As long-time readers know, I love the founding ideals of the United States. Quite a lot. I have some procedural concerns, and obviously my federally-minimalist policy preferences are unlikely to be made law – but on the whole, I might be one of the more vocal supporters of what we've got going on. America's just swell, if I do say so.

I'd say there are a couple miscalculations – not really problems per se, but factual discrepancies unforeseen by the founders, things we might want to change about the system, if we were going to start over.

Most obviously: the size of Congress was essentially chosen based on the number of people who could fit in a room. We have mega-stadiums now, and I'm a big fan of fine-grained representation, so I feel we should have bumped that number up quite a lot as the country got bigger. Having ten thousand members of congress might be good, at that point you really are getting representatives out of individual communities, in a more meaningful sense. You could know your representative.

I also think nobody anticipated that Congress would fail to jealously guard their own power – we see their political tribes placed above their own power, Congress gets essentially nothing done, and defers quite a bit to the executive branch. There's not much point in separation of powers if the President can declare war and make administrative rules that have the full force of law. I think part of the issue is that, Congressional representatives don't have much personal power, only group power.

And while federalism creates competing power structures (a big win for checks and balances), the massive size of states tends to homogenize them. If you had a huge number of states – so small you could very easily work in one and live in another – they could be more different, as the choices would be more available, and you wouldn't need to sacrifice e.g. a job or job market to get the government you want.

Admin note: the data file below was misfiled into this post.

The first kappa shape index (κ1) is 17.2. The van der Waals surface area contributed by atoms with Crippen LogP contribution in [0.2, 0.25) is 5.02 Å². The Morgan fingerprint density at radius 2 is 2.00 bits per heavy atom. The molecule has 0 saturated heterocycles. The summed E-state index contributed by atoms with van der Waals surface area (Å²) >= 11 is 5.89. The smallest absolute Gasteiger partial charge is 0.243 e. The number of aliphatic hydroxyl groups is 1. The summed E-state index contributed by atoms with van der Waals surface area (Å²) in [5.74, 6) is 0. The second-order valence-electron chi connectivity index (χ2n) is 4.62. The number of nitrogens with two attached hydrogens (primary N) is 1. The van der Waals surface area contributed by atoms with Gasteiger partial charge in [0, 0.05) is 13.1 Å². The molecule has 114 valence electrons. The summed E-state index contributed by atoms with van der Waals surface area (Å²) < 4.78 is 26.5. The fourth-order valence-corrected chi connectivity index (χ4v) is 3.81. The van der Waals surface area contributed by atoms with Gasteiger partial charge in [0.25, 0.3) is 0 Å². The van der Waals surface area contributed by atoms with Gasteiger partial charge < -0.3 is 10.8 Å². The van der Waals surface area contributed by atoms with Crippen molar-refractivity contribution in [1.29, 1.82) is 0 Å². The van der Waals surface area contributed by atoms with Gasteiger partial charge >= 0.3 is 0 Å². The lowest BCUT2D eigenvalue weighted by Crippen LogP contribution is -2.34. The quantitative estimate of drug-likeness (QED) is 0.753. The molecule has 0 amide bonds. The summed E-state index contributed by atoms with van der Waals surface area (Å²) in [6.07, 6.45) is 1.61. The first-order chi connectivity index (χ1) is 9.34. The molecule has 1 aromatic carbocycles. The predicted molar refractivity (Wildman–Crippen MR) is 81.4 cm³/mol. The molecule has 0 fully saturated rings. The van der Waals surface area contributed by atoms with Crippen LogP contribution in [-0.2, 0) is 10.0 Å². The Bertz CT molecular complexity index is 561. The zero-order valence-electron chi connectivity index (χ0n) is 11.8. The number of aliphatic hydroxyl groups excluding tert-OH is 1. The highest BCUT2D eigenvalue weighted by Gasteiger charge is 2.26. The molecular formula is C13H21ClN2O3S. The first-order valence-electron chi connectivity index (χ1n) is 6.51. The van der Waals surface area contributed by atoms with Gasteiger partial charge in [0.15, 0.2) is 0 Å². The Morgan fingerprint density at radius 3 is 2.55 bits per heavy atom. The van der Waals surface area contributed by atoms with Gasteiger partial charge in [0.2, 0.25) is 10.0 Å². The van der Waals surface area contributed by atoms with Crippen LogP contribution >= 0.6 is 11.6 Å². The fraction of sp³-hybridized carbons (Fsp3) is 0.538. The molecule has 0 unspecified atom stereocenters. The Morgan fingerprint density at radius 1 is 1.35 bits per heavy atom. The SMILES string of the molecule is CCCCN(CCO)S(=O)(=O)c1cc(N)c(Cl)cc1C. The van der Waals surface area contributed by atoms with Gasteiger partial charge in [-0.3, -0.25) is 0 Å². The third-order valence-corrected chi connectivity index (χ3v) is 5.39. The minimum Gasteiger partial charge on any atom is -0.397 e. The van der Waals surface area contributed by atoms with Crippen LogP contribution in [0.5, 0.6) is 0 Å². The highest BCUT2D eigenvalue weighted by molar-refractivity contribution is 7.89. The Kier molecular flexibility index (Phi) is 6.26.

So, in the extremely unlikely off-chance we get to try a United States style experiment again, I'd recommend many thousands of Governor-Mayors meet in the capital every once in a while to vote on the federal law bills. Or, I mean, these days, just do it by mail or online. The floor debates would be washed out with thousands of people anyway, and they'd have real duties back home. Because they'd have real local power, they'd be more skeptical of enhancing federal power, and only do so when actually necessary. The bicameral system was mostly built to slow down law making and to prevent any laws being passed to disrupt the unstable equilibrium around slavery – we solved slavery, so maybe we could have just one body where you need 75% of votes to pass a law? Or 66%?

Perhaps merging local-executive and federal-legislative branches has some secret downside that can't be overcome by simply having more people sharing the power (obviously, if we didn't increase the number of them, they'd get more concentrated power, a lose on checks and balances, but if you 100x how many there are I think the trade comes out as more-distributed power). But I think this would be something worth trying, perhaps a more stable power structure than modern America, with stronger limits on the impulses of an individual, if you can just leave their town (and jurisdiction) on foot. Plus it'd make room for Amish America, which I think we all want to see, maybe even Drones-Everywhere jurisdictions, pharmaceutical wild west jurisdictions, real laboratories of democracy that we've drifted away from.